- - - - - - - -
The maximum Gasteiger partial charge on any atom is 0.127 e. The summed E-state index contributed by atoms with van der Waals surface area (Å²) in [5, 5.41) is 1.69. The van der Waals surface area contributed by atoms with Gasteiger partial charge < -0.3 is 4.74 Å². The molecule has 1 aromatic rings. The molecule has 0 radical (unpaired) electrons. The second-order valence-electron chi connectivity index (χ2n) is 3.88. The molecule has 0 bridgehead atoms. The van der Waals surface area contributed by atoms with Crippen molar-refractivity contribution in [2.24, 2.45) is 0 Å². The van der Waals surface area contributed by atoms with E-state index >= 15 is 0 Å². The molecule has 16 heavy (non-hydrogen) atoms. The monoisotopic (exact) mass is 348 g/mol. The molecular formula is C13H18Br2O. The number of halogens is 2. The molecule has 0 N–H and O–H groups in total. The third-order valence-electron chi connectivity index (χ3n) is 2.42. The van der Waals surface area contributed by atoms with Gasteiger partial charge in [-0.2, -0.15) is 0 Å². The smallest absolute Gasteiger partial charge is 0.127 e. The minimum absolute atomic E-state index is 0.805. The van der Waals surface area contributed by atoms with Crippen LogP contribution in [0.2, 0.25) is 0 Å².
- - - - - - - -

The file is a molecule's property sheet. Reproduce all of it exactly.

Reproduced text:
The maximum Gasteiger partial charge on any atom is 0.127 e. The summed E-state index contributed by atoms with van der Waals surface area (Å²) in [5, 5.41) is 1.69. The van der Waals surface area contributed by atoms with Gasteiger partial charge < -0.3 is 4.74 Å². The molecule has 1 aromatic rings. The molecule has 0 radical (unpaired) electrons. The second-order valence-electron chi connectivity index (χ2n) is 3.88. The molecule has 0 bridgehead atoms. The van der Waals surface area contributed by atoms with Crippen molar-refractivity contribution in [2.24, 2.45) is 0 Å². The van der Waals surface area contributed by atoms with E-state index >= 15 is 0 Å². The molecule has 16 heavy (non-hydrogen) atoms. The monoisotopic (exact) mass is 348 g/mol. The molecular formula is C13H18Br2O. The number of halogens is 2. The molecule has 0 N–H and O–H groups in total. The third-order valence-electron chi connectivity index (χ3n) is 2.42. The van der Waals surface area contributed by atoms with Gasteiger partial charge in [-0.2, -0.15) is 0 Å². The smallest absolute Gasteiger partial charge is 0.127 e. The minimum absolute atomic E-state index is 0.805. The van der Waals surface area contributed by atoms with Crippen LogP contribution in [0.2, 0.25) is 0 Å².